Whacked flat by the bug going around so have not done any writing this weekend or much of anything else except read, watch old movies, and drink tea. Though the reading has reminded me I’ve been too stuck on plot again at the expense of language.
The day before he died, I picked up John Updike’s The Widows of Eastwick. Despite the mixed reviews, the topic of aging in America sounded interesting to me and I thought it would be fun to catch up with the witches.
Next day, when I saw the obits, I was saddened. I’ve been a fan since Couples, read all the Rabbit and Beck books and of course, that wickedly funny The Witches of Eastwick. For years I bought the New Yorker just for Updike’s reviews.
I’m only a few chapters in, and maybe it’s this cold or flu or whatever it is, but I feel better just sinking into luscious words and other worlds. And that’s what strikes me most as I read Updike–his ability with language to transport. The way he plays with the lexicon casts its own spell. I was hooked from the first sentence:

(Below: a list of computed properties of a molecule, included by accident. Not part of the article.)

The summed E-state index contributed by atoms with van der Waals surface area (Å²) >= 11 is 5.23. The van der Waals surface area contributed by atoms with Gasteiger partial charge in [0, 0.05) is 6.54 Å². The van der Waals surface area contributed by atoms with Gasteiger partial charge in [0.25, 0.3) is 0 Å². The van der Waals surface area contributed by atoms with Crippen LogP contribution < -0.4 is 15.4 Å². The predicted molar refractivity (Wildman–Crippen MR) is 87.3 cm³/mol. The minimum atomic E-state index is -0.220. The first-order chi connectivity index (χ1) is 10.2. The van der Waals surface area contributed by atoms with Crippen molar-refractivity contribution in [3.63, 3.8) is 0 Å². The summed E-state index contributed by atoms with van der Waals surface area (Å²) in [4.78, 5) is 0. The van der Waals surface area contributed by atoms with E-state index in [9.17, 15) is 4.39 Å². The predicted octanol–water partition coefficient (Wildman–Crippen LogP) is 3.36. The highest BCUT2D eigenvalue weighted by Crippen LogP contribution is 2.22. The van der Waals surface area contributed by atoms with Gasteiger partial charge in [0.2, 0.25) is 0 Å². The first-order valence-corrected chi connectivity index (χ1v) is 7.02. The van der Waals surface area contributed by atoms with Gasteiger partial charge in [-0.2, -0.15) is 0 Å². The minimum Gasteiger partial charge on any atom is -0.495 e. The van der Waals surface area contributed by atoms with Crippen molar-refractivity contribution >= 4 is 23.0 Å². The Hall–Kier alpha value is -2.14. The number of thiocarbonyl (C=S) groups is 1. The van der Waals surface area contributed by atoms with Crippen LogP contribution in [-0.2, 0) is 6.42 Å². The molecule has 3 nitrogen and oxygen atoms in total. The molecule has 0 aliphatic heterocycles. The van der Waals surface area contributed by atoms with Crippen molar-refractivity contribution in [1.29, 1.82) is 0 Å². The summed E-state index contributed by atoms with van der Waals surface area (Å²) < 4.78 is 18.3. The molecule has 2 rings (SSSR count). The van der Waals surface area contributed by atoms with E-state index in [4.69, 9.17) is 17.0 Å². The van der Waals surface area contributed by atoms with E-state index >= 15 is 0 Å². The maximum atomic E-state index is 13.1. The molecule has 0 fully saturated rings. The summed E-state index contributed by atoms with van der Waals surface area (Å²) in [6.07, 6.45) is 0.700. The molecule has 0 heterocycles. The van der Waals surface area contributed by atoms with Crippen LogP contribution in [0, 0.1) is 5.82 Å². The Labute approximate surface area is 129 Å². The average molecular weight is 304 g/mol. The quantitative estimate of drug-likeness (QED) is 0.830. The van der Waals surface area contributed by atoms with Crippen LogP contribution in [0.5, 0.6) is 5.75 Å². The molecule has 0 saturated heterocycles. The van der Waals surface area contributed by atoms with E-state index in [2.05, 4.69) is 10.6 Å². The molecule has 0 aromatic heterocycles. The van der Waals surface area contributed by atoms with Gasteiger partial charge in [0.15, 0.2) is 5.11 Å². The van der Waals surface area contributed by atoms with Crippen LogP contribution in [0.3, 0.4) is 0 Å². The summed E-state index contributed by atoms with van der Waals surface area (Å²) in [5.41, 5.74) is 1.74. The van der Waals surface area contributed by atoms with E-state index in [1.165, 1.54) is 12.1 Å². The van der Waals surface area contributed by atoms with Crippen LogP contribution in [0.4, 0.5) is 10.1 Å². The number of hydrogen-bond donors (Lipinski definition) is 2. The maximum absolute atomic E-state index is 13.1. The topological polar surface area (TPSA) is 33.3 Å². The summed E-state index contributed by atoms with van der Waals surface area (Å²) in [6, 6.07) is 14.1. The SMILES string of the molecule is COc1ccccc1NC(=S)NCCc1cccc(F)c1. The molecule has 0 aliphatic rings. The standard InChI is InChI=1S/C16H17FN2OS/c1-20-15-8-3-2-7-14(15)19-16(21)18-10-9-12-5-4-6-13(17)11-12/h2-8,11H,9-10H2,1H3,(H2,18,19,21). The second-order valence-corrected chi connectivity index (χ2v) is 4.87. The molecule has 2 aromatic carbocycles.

“Those of us acquainted with their sordid and scandalous story were not surprised to hear, by way of rumors from the various localities where the sorceresses had settled after fleeing our pleasant town of Eastwick, Rhode Island, that the husbands whom the three Godforsaken women had by their dark arts concocted for themselves did not prove durable.”
Such delicious brew is better than chicken soup for whatever ails me .